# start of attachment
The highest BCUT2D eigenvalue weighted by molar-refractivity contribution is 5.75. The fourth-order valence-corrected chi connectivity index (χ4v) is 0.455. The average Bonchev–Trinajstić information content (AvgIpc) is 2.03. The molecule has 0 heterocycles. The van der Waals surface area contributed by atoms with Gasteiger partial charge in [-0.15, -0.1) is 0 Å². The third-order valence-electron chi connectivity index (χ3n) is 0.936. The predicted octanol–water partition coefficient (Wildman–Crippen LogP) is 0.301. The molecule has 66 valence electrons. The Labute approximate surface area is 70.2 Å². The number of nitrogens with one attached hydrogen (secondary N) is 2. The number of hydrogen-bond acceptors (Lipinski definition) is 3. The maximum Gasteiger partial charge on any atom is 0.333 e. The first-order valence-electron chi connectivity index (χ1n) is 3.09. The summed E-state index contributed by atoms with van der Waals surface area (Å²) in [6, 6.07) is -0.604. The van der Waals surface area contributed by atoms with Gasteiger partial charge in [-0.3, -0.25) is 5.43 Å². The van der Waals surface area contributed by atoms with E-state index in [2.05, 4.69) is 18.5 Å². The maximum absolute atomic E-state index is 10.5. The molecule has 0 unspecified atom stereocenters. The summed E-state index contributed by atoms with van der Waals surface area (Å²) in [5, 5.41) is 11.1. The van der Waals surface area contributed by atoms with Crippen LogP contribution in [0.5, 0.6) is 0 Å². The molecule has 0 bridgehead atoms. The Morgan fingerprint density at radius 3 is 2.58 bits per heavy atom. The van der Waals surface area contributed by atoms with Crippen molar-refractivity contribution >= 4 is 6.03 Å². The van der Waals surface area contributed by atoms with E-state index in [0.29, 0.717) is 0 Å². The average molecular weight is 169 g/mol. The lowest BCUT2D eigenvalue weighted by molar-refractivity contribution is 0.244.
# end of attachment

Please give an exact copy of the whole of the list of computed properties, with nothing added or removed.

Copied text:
The highest BCUT2D eigenvalue weighted by molar-refractivity contribution is 5.75. The fourth-order valence-corrected chi connectivity index (χ4v) is 0.455. The average Bonchev–Trinajstić information content (AvgIpc) is 2.03. The molecule has 0 heterocycles. The van der Waals surface area contributed by atoms with Gasteiger partial charge in [-0.15, -0.1) is 0 Å². The third-order valence-electron chi connectivity index (χ3n) is 0.936. The predicted octanol–water partition coefficient (Wildman–Crippen LogP) is 0.301. The molecule has 66 valence electrons. The Labute approximate surface area is 70.2 Å². The number of nitrogens with one attached hydrogen (secondary N) is 2. The number of hydrogen-bond acceptors (Lipinski definition) is 3. The maximum Gasteiger partial charge on any atom is 0.333 e. The first-order valence-electron chi connectivity index (χ1n) is 3.09. The summed E-state index contributed by atoms with van der Waals surface area (Å²) in [6, 6.07) is -0.604. The van der Waals surface area contributed by atoms with Gasteiger partial charge in [-0.3, -0.25) is 5.43 Å². The van der Waals surface area contributed by atoms with E-state index in [2.05, 4.69) is 18.5 Å². The maximum absolute atomic E-state index is 10.5. The molecule has 0 unspecified atom stereocenters. The summed E-state index contributed by atoms with van der Waals surface area (Å²) in [5, 5.41) is 11.1. The van der Waals surface area contributed by atoms with Crippen LogP contribution in [0.5, 0.6) is 0 Å². The molecule has 0 bridgehead atoms. The Morgan fingerprint density at radius 3 is 2.58 bits per heavy atom. The van der Waals surface area contributed by atoms with Crippen molar-refractivity contribution >= 4 is 6.03 Å². The van der Waals surface area contributed by atoms with E-state index in [0.29, 0.717) is 0 Å². The average molecular weight is 169 g/mol. The lowest BCUT2D eigenvalue weighted by molar-refractivity contribution is 0.244.